Five-time, three-division title holder "Sugar" Shane Mosley has announced his retirement from boxing as reported by RingTV.com. He joins former undisputed light middleweight champion Winky Wright who announced his retirement yesterday following his one-sided 10 round unanimous decision loss to middleweight contender Peter Quillin on Saturday night. Will the departure of these two quality veterans from the game inspire other fighters who have been on the edge of retirement to do the same?
The 40-year old Mosley was a former pound-for-pound leader during the height of his career as IBF lightweight champion, a reign that spanned over two years with eight title defenses that all came way by stoppage.
Mosley won his second division title with a split decision victory over Oscar De La Hoya in June 2000 for the WBC welterweight crown. Although he jumped up two weight classes to dethrone the Golden Boy, Mosley made three successful title defenses of the welterweight championship, all by way of stoppages.
He lost the title to Vernon Forrest in January 2002 and an immediate rematch in July later that year. It would be the first of four sets of rematches that Mosley would have in his illustrious career.
The second set of rematches involved De La Hoya, whom Mosley defeated again in September 2003 for the WBA light middleweight title to become a three-division champion.
This was followed by back-to-back decision losses to Winky Wright in 2004, losing the title and bringing Mosley's rematch record to 1-2.
Based on the pattern, it stood to reason that the former light middleweight champion would defeat Fernando Vargas in their July 2006 rematch after Mosley defeated the Mexican American by technical knockout in their first fight earlier that year. Mosley kept the streak alive and defeated Vargas with a sixth round stoppage, evening out his overall rematch record.
Mosley returned to welterweight where he defeated Antonio Margarito in January 2009 to obtain his fifth world championship. Alas, it would be his last victory, going 0-3-1 in his final four bouts against Floyd Mayweather Jr., Sergio Mora, Manny Pacquiao and Saul Alvarez. His Hall of Fame career ends with a record of 46-8-1, 39 KO's.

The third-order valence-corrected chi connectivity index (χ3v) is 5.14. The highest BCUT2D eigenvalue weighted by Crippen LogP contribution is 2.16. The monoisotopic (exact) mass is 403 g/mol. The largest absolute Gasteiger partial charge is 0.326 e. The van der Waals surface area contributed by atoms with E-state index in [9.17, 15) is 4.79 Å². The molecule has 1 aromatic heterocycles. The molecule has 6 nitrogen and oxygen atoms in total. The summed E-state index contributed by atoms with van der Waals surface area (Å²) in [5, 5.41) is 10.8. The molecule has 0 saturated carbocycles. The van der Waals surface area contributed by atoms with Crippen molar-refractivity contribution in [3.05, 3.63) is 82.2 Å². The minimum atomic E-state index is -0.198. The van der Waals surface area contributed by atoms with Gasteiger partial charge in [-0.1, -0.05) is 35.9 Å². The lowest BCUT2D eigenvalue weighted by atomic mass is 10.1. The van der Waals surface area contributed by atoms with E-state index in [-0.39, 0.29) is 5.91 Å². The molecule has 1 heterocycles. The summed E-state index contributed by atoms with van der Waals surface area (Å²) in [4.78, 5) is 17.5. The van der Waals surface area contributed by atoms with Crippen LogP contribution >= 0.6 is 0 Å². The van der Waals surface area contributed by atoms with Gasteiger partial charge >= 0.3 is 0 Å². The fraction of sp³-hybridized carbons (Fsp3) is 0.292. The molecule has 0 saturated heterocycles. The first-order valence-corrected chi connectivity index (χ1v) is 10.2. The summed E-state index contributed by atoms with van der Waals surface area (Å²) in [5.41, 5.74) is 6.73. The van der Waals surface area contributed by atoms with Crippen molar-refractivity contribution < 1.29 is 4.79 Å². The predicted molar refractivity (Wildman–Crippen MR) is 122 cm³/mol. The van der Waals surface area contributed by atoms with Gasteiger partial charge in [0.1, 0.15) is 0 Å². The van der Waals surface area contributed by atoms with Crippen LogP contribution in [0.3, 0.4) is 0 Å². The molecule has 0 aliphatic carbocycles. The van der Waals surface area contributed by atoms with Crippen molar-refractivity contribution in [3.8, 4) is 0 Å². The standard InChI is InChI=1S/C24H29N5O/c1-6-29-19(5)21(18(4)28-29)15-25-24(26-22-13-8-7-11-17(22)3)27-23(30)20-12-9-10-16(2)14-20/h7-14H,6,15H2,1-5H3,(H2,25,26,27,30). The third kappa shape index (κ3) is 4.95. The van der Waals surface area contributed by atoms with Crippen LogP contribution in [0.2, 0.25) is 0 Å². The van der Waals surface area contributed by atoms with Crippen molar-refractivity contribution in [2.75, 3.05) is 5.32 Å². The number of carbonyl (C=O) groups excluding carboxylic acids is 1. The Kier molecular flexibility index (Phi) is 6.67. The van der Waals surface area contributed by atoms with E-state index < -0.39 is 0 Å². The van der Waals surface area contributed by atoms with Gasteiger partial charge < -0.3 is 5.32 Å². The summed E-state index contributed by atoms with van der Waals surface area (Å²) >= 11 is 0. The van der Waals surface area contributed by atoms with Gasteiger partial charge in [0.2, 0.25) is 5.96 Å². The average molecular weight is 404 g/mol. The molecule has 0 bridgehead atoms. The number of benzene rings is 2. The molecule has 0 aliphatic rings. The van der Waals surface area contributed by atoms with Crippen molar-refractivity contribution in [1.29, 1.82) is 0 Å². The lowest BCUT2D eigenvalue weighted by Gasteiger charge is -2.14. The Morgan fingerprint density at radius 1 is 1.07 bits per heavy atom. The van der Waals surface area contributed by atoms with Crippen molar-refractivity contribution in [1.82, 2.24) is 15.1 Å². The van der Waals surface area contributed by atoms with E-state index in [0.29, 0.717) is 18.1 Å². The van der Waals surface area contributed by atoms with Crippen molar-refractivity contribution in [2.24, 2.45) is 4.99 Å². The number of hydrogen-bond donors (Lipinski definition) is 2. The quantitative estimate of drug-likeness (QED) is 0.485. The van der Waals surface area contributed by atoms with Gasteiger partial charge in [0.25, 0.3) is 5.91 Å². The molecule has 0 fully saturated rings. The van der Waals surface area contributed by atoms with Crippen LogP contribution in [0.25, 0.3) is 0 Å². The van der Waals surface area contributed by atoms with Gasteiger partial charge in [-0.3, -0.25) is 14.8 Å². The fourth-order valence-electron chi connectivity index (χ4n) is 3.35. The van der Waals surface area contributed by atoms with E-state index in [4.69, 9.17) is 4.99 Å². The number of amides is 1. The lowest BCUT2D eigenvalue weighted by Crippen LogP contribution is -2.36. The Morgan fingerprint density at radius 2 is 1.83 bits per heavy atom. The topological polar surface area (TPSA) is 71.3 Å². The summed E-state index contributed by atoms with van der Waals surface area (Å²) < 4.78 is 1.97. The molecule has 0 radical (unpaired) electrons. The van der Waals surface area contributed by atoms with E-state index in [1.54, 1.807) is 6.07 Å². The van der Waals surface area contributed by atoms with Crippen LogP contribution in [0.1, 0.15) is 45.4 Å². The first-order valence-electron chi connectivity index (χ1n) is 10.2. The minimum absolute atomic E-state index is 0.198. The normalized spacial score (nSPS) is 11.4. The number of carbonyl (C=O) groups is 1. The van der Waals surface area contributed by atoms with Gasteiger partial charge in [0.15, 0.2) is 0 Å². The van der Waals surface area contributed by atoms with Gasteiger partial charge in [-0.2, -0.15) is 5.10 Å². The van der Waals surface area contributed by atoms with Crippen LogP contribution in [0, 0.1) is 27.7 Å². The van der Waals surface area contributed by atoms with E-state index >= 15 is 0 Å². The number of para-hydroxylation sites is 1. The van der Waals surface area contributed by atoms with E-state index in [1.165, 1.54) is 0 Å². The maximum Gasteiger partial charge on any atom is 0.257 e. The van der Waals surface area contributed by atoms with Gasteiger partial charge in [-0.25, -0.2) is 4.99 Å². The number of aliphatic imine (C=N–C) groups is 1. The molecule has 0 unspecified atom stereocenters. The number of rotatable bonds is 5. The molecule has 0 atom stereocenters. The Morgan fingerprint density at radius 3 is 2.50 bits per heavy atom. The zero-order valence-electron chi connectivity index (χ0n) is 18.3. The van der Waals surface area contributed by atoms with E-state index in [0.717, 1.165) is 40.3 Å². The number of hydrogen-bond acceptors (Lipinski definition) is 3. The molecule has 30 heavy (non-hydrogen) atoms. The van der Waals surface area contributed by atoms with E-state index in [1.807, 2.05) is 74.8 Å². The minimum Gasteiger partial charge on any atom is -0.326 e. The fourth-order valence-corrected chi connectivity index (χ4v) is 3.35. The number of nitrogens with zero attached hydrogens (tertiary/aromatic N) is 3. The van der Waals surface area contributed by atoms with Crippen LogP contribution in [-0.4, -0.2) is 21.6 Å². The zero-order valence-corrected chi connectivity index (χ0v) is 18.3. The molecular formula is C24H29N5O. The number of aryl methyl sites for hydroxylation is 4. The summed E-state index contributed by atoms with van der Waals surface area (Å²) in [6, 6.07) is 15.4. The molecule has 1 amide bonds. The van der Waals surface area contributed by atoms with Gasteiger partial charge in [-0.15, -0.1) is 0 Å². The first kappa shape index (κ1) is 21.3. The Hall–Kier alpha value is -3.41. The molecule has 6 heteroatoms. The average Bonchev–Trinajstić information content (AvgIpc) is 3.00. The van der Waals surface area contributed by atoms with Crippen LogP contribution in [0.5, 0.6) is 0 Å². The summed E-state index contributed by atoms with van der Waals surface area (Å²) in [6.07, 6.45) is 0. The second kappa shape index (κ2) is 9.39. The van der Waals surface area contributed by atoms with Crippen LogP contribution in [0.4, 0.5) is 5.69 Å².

Wright, who is also currently 40 years old, unified the light middleweight championship with his March 2004 victory against Mosley, becoming the first man to simultaneously hold the WBA, WBC and IBF titles. He vacated the titles when he moved up to middleweight where he did not have as much success against the likes of Jermain Taylor, Paul Williams and most recently, Quillin.
Age and long gaps of inactivity greatly impacted his effectiveness towards the end of his career, only fighting four times over the last five years and going 1-3 during this period. He retires with a professional record of 51-6-1, 25 KO's.
Both of these veterans have faced a number of opponents who are actively still fighting, but not without the issue of retirement having been contemplated or addressed in some fashion.
There are some who believe that Mayweather may decide to take his unblemished record into retirement after he has had time to reflect during his current 87-day incarceration, especially after his hard fought battle against Miguel Cotto last month.
Given his many interests outside of the ring and his renewed spiritual convictions, Pacquiao's days in boxing are clearly numbered.
The injury to Margarito's right orbital bone may likely force him into retirement as it is unlikely his eye will hold up for any extended period of time.
Taylor is making an ill-advised comeback after being involved in several ring wars during his career. His recent lackluster performances and glass chin are not expected to carry him through to renewed glory.
The legendary Bernard Hopkins began to show signs of his 47 years in his recent majority decision loss to Chad Dawson. The intensity and hunger no longer appear to be there, nor is it expected to be at this stage of the game given everything he has already accomplished.
All of these fighters have contributed to boxing, making it a bittersweet moment when they ultimately decide to leave the game. However, it is most often the case that retirement is in their best long-term interests, as difficult as it may be for them to leave a world to which they are so deeply attached and for fans to say good bye.
We will remember both of these fighters for their contributions, giving them a send-off that is deserving of the champions that they are and will always be.
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